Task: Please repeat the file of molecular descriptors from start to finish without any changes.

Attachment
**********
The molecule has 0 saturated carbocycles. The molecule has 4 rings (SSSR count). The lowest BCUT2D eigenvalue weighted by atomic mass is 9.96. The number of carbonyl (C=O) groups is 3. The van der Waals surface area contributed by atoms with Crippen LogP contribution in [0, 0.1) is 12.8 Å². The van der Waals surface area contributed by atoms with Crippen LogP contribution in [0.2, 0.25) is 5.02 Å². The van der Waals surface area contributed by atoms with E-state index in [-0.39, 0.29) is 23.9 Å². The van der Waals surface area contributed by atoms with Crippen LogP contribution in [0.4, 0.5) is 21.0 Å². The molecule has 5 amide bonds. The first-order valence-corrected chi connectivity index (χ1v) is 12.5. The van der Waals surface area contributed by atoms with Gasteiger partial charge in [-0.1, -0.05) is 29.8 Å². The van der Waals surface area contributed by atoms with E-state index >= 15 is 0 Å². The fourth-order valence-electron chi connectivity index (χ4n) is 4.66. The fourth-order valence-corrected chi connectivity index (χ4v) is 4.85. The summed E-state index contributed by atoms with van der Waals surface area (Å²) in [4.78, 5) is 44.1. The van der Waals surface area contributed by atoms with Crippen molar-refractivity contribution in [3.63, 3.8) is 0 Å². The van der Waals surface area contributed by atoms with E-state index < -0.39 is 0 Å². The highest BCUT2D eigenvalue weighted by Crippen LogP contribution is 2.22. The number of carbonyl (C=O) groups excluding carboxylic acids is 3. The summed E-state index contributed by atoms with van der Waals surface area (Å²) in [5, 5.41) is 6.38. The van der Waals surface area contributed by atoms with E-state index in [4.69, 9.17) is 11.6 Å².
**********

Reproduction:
The molecule has 0 saturated carbocycles. The molecule has 4 rings (SSSR count). The lowest BCUT2D eigenvalue weighted by atomic mass is 9.96. The number of carbonyl (C=O) groups is 3. The van der Waals surface area contributed by atoms with Crippen LogP contribution in [0, 0.1) is 12.8 Å². The van der Waals surface area contributed by atoms with Crippen LogP contribution in [0.2, 0.25) is 5.02 Å². The van der Waals surface area contributed by atoms with E-state index in [-0.39, 0.29) is 23.9 Å². The van der Waals surface area contributed by atoms with Crippen LogP contribution in [0.4, 0.5) is 21.0 Å². The molecule has 5 amide bonds. The first-order valence-corrected chi connectivity index (χ1v) is 12.5. The van der Waals surface area contributed by atoms with Gasteiger partial charge in [-0.1, -0.05) is 29.8 Å². The van der Waals surface area contributed by atoms with E-state index >= 15 is 0 Å². The fourth-order valence-electron chi connectivity index (χ4n) is 4.66. The fourth-order valence-corrected chi connectivity index (χ4v) is 4.85. The summed E-state index contributed by atoms with van der Waals surface area (Å²) in [4.78, 5) is 44.1. The van der Waals surface area contributed by atoms with Crippen molar-refractivity contribution in [3.63, 3.8) is 0 Å². The van der Waals surface area contributed by atoms with E-state index < -0.39 is 0 Å². The highest BCUT2D eigenvalue weighted by Crippen LogP contribution is 2.22. The number of carbonyl (C=O) groups excluding carboxylic acids is 3. The summed E-state index contributed by atoms with van der Waals surface area (Å²) in [5, 5.41) is 6.38. The van der Waals surface area contributed by atoms with E-state index in [4.69, 9.17) is 11.6 Å².